Understanding Your Settlement Check Payout: What Do I Need to Know?

According to the Bureau of Justice Statistics, only four percent of personal injury claims reach the inside of a courtroom. This means 96 percent of all personal injury cases get resolved before the trial phase of the resolution process. Either the plaintiff drops a civil lawsuit or both parties agree to reach a favorable settlement. A vast majority of personal injury claims end up in a settlement.

Understanding your settlement check payout starts with an understanding of the negotiations that take place between both parties. 

One of the reasons why a legal settlement is a popular option is because of the significant amount of time it takes for a trial to conclude. Although your personal injury attorney works on a contingency fee basis, you still take a hit financially because of the time you miss from work while you attend trial proceedings. A trial also is highly stressful, with the plaintiff spending time under oath answering questions from both lawyers.

When you file a civil lawsuit for a personal injury case, the goal is to recover compensatory and possibly punitive damages. Special compensatory damages cover the costs associated with medical expenses and lost wages. On the other hand, general compensatory damages compensate plaintiffs for pain and suffering. If you decide to settle a personal injury claim, you want the settlement to reflect the compensation you would have received had you won your claim.

For more than three decades, the personal injury attorneys at Morgan & Morgan have helped many clients avoid the trial phase of a civil lawsuit. With our experienced team of litigators, we negotiate favorable settlements that give our clients the compensation they deserve. We understand the stress and anxiety that develop during a civil trial, as well as the time and money we can save by negotiating a settlement. When you meet with a personal injury lawyer from Morgan & Morgan, you should leave the meeting understanding your settlement check payout.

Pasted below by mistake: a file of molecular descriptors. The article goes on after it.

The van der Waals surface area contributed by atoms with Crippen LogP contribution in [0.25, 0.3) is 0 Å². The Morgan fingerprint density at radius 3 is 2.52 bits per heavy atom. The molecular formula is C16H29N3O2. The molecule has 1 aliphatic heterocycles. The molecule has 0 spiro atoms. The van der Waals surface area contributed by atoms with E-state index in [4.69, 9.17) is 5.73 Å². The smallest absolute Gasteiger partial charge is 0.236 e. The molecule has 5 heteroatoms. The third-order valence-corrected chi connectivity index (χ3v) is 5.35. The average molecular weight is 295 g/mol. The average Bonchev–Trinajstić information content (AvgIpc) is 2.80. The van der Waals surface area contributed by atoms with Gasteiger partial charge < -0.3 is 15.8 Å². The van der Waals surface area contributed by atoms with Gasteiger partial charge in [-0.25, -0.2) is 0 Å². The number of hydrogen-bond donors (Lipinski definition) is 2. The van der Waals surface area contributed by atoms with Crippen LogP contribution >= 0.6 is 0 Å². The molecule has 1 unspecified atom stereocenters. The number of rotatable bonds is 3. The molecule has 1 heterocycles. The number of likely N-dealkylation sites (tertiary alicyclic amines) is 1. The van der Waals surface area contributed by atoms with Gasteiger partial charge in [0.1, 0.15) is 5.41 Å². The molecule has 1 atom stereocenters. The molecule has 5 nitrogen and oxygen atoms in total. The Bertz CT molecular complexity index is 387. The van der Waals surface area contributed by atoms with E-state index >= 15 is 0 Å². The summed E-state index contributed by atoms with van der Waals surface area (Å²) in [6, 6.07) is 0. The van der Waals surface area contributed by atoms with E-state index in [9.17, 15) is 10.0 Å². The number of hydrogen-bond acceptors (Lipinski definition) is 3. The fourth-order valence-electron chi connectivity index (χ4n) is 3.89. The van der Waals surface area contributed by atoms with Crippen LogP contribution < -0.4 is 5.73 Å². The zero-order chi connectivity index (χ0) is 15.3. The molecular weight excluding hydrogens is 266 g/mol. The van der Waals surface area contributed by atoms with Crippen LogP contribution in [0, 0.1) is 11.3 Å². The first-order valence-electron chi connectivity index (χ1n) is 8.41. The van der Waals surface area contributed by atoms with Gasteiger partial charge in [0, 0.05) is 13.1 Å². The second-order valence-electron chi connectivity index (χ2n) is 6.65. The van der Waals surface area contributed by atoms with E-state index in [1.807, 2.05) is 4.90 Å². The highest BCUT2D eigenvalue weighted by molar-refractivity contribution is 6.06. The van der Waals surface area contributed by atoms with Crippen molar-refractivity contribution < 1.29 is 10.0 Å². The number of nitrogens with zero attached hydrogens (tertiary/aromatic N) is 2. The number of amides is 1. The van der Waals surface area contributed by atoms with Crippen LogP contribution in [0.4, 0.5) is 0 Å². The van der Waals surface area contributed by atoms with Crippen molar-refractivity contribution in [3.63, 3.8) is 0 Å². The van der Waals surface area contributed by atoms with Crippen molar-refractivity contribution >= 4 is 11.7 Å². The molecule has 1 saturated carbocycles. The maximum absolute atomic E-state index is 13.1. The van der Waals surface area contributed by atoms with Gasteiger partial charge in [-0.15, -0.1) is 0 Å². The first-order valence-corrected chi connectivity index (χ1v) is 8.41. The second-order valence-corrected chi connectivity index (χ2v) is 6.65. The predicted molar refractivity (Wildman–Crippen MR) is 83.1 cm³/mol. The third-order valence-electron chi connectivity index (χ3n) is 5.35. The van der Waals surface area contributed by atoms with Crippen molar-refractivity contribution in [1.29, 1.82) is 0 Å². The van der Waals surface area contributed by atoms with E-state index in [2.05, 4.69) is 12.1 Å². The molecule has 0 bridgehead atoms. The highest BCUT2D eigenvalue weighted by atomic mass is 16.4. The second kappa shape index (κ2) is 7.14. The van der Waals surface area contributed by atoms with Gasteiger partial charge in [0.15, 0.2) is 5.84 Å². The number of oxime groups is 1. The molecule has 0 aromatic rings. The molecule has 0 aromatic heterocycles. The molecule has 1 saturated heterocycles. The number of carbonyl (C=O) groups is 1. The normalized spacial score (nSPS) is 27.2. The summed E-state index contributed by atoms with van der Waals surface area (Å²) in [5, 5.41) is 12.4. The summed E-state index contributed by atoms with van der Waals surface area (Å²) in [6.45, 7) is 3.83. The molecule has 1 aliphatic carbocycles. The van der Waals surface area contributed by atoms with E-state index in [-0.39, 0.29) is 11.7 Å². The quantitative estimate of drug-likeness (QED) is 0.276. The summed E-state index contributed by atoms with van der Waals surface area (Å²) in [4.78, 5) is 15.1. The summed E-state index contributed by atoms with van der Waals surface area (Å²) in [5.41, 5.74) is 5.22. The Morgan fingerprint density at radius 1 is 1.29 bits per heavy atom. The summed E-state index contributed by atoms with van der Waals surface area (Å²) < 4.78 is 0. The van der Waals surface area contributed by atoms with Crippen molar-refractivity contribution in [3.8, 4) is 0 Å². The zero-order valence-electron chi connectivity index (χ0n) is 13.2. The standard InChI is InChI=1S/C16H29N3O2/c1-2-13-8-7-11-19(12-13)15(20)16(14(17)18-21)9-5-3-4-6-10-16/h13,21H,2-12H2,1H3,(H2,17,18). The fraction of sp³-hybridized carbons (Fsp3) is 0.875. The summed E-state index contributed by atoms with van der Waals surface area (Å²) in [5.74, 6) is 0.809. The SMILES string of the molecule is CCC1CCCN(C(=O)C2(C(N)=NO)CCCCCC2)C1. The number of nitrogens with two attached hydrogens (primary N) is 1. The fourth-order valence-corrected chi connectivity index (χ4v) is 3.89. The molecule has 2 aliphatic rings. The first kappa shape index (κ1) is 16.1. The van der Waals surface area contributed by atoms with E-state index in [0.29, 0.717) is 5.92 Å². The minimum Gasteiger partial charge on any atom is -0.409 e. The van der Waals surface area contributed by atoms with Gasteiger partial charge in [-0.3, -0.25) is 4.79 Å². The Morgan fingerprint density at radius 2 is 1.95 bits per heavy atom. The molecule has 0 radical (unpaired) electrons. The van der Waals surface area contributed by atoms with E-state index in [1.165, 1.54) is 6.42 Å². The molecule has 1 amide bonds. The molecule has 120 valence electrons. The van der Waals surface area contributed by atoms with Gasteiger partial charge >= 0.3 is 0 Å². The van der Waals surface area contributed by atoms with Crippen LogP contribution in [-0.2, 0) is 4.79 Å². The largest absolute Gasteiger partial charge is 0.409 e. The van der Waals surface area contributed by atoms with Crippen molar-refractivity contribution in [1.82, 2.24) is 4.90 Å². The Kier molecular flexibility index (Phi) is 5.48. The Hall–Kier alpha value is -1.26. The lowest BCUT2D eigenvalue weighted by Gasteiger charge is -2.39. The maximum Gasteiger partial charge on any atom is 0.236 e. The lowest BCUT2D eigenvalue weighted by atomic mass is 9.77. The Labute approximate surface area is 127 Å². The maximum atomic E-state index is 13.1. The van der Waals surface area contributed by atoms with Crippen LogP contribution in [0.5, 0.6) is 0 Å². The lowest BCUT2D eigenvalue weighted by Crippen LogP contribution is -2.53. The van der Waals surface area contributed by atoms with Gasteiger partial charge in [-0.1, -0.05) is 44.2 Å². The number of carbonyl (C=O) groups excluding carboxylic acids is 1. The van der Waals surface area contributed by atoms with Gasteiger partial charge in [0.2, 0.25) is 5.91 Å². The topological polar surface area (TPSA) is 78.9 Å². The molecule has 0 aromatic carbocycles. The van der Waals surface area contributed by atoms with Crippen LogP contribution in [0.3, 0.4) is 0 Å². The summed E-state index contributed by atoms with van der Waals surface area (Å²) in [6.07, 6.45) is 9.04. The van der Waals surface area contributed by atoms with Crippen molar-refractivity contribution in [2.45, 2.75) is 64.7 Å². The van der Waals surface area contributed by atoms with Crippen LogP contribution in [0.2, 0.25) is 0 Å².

Schedule a free case evaluation to discuss your personal injury case with one of our highly rated lawyers.

What Is a Legal Settlement?

A legal settlement represents a formal and legally binding agreement that ends a dispute. In the case of a personal injury claim, the plaintiff agrees to certain conditions that lead to the resolution of the dispute. The plaintiff agrees to terminate the lawsuit, while the defendant agrees to the terms that include the amount of compensation.

Your personal injury lawyer might settle your claim before you file a civil lawsuit. However, most legal settlements occur after the plaintiff files a lawsuit. A legal settlement typically ends with a payout to the plaintiff that covers most, if not all of the costs associated with a personal injury incident.

What Are the Important Terms of Your Settlement Check Payout?

Before you dive into negotiations with the defendant, you should learn about the most common and important terms that give you an understanding of your settlement check payout. The following terms play a significant role in determining how you want to receive compensation for your injury or injuries.

Payment Schedule

You have two ways to get paid with a settlement. First, you can receive a lump sum payment. Second, you can negotiate a structured settlement that follows a payment schedule, such as weekly, monthly, quarterly, or annually. Your personal injury lawyer might negotiate a mixed structured settlement that includes a combination of two or more payment schedules.